8. Cornell (1-17, 0-4): Four consecutive Ivy League losses were not at all what the Big Red needed, having only beaten Division III Oberlin College this season. Statistics place it near or at the bottom of the league in nearly every category. It is unlikely the team will pose much of a threat to any Ivy opponent this season.
Ivy League women’s basketball is off to an exciting start, with tough competition and parity at the top of the table. Here’s a look at the eight squads so far:
1. Harvard (13-5 overall, 3-1 Ivy League): The Crimson women won their first three Ivy contests and boast the league’s highest scoring offense. Impressively, they managed to beat Princeton in Jadwin Gymnasium for the first time since the 2008-2009 season. This offense, however, only managed 38 points to Penn’s 67 this past weekend, connecting on 13-71 shots. They will look to return to form this weekend at Brown and Yale.
2. Penn (12-5, 2-1): The Penn defense has been positively stifling this season. In the Quakers’ past three contests, they have allowed an average of 46.3 points per game. Through 17 games they have the country’s 22nd best scoring defense. Additionally, both of this past weekend’s co-players of the week were Quakers. Forward Alyssa Baron and center Sydney Stipanovich averaged 15.5 and 13.5 points per game in home matchups against Dartmouth and Harvard.
3. Princeton (11-6, 2-1): This Princeton team will have to deal with strong competition if it looks to earn its fifth consecutive league championship. Junior guard Blake Dietrick continues to shoot with some of the highest efficiency in the country. They will travel to face New York rivals Columbia and Cornell, teams that the Tigers managed to comfortably sweep last year. Sophomore forward Alex Wheatley notched 16 and 11 points against Harvard and Dartmouth, good for Ivy League Honor Roll.
4. Cornell (11-7, 3-1): The Big Red women have fared far better than their male counterparts this season. They are currently riding a three game winning streak, having overcome Columbia, Brown and Yale. Guard Shelby Lyman managed 24 points last Friday at the helm of the second highest in-league scoring offense. Penn and Princeton will travel to Ithaca this upcoming weekend.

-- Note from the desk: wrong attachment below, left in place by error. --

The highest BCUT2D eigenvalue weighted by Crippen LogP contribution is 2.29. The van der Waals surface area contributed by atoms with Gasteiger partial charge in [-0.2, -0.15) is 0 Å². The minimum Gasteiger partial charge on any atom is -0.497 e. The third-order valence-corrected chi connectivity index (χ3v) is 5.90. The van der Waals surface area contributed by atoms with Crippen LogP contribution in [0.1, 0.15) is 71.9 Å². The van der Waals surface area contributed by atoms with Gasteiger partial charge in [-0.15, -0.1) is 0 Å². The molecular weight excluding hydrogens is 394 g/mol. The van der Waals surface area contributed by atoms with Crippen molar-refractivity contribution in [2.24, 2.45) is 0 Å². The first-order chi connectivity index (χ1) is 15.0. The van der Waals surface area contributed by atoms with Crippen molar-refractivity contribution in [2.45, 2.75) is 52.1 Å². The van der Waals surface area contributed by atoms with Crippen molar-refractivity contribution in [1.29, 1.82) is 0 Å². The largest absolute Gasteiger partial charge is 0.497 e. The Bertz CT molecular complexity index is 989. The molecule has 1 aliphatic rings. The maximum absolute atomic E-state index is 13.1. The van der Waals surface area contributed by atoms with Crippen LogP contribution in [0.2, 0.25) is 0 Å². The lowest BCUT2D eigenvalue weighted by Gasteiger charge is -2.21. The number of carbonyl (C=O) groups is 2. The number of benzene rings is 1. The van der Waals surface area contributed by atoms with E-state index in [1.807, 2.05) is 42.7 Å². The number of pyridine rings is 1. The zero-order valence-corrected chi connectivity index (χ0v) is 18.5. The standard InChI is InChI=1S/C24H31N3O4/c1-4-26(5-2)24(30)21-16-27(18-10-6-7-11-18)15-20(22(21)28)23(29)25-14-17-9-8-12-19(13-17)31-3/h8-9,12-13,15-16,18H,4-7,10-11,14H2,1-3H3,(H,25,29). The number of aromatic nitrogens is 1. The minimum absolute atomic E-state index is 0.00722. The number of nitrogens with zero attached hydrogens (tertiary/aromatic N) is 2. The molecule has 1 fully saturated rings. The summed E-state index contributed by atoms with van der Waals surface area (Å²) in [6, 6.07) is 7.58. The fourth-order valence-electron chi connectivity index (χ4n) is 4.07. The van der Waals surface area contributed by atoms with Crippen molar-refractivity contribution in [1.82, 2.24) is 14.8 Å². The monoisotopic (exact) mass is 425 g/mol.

5. Yale (9-9, 3-1): Among the Ivies, the Bulldogs are tied for second-worst in field goal shooting percentage and demonstrate inconsistent offensive efficiency overall. They suffered their first Ivy loss away against Cornell, which has been strong at home. The Yale scoring defense sits around the middle of the league with 65.4 points allowed per game.
6. Brown (7-11, 1-3): Team captain and guard Lauren Clarke currently leads all Ivy women in scoring with 17.1 points per game. Fellow guard Sophie Bikofsky leads the league in three-point shooting. However, in both losses to Yale the offense failed to top 60 points.
7. Columbia (4-14, 1-3): Other than an impressive 71-64 home win against Cornell in their Ivy League opener, wins have been hard to come by for the Lions. Their field goal, three-point and free throw percentages are all among the worst in the league. The past two seasons have seen Columbia at the bottom of the league table. Offensive efficiency will have to dramatically improve if the squad looks to change that.
8. Dartmouth (3-15, 0-4): The Big Green is in the midst of a four-game losing streak against Ivy opponents. In matchups at Harvard, Penn and Princeton, the offense failed to top 60 points. These offensive woes make it the lowest scoring team in the league. It will look to get back on track this weekend against Yale and Brown.